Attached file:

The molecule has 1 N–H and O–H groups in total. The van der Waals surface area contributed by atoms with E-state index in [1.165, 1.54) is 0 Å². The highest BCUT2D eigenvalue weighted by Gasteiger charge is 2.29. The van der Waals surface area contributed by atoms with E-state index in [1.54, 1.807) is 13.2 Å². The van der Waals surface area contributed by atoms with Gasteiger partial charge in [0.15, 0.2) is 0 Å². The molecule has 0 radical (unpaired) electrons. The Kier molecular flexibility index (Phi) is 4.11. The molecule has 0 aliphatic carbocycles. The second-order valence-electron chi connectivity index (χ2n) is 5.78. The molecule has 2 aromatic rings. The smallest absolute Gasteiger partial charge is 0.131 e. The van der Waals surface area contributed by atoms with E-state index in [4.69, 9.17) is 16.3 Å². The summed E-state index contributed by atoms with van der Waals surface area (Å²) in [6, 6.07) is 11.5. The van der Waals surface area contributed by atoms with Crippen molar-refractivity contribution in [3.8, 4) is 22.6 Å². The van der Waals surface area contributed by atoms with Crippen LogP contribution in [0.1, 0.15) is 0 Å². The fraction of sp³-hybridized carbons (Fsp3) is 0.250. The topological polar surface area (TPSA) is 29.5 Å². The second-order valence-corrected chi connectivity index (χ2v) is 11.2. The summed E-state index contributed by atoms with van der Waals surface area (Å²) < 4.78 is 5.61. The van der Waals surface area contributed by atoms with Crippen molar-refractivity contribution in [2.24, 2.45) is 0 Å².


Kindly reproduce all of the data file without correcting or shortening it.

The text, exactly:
The molecule has 1 N–H and O–H groups in total. The van der Waals surface area contributed by atoms with E-state index in [1.165, 1.54) is 0 Å². The highest BCUT2D eigenvalue weighted by Gasteiger charge is 2.29. The van der Waals surface area contributed by atoms with E-state index in [1.54, 1.807) is 13.2 Å². The van der Waals surface area contributed by atoms with Gasteiger partial charge in [0.15, 0.2) is 0 Å². The molecule has 0 radical (unpaired) electrons. The Kier molecular flexibility index (Phi) is 4.11. The molecule has 0 aliphatic carbocycles. The second-order valence-electron chi connectivity index (χ2n) is 5.78. The molecule has 2 aromatic rings. The smallest absolute Gasteiger partial charge is 0.131 e. The van der Waals surface area contributed by atoms with E-state index in [4.69, 9.17) is 16.3 Å². The summed E-state index contributed by atoms with van der Waals surface area (Å²) in [6, 6.07) is 11.5. The van der Waals surface area contributed by atoms with Crippen molar-refractivity contribution in [3.8, 4) is 22.6 Å². The van der Waals surface area contributed by atoms with Crippen LogP contribution in [0.1, 0.15) is 0 Å². The fraction of sp³-hybridized carbons (Fsp3) is 0.250. The topological polar surface area (TPSA) is 29.5 Å². The second-order valence-corrected chi connectivity index (χ2v) is 11.2. The summed E-state index contributed by atoms with van der Waals surface area (Å²) < 4.78 is 5.61. The van der Waals surface area contributed by atoms with Crippen molar-refractivity contribution in [2.24, 2.45) is 0 Å².